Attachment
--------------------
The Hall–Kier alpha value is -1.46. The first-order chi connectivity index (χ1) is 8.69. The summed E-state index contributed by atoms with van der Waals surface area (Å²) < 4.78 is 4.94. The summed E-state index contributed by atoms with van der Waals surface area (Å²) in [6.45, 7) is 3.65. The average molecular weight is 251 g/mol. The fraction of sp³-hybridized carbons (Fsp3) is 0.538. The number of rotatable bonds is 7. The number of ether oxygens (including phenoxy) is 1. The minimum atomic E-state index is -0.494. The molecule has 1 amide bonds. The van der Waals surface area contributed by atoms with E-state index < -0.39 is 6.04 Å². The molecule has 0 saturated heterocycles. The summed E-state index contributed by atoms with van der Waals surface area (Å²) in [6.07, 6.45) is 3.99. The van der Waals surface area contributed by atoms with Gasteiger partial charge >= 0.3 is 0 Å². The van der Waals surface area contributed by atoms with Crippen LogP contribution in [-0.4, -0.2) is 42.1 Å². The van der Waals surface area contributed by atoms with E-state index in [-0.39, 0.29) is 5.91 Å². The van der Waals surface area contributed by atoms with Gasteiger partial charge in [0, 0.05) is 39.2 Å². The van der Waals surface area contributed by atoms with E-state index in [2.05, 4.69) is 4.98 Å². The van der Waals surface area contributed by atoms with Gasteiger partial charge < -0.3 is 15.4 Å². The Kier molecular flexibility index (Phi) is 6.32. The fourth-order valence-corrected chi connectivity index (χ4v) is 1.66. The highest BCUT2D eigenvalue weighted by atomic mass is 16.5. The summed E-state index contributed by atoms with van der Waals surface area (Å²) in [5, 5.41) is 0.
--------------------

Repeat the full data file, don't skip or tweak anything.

The Hall–Kier alpha value is -1.46. The first-order chi connectivity index (χ1) is 8.69. The summed E-state index contributed by atoms with van der Waals surface area (Å²) < 4.78 is 4.94. The summed E-state index contributed by atoms with van der Waals surface area (Å²) in [6.45, 7) is 3.65. The average molecular weight is 251 g/mol. The fraction of sp³-hybridized carbons (Fsp3) is 0.538. The number of rotatable bonds is 7. The number of ether oxygens (including phenoxy) is 1. The minimum atomic E-state index is -0.494. The molecule has 1 amide bonds. The van der Waals surface area contributed by atoms with E-state index < -0.39 is 6.04 Å². The molecule has 0 saturated heterocycles. The summed E-state index contributed by atoms with van der Waals surface area (Å²) in [6.07, 6.45) is 3.99. The van der Waals surface area contributed by atoms with Gasteiger partial charge >= 0.3 is 0 Å². The van der Waals surface area contributed by atoms with Crippen LogP contribution in [-0.4, -0.2) is 42.1 Å². The van der Waals surface area contributed by atoms with E-state index in [-0.39, 0.29) is 5.91 Å². The van der Waals surface area contributed by atoms with Gasteiger partial charge in [0, 0.05) is 39.2 Å². The van der Waals surface area contributed by atoms with E-state index in [2.05, 4.69) is 4.98 Å². The van der Waals surface area contributed by atoms with Gasteiger partial charge < -0.3 is 15.4 Å². The Kier molecular flexibility index (Phi) is 6.32. The fourth-order valence-corrected chi connectivity index (χ4v) is 1.66. The highest BCUT2D eigenvalue weighted by atomic mass is 16.5. The summed E-state index contributed by atoms with van der Waals surface area (Å²) in [5, 5.41) is 0.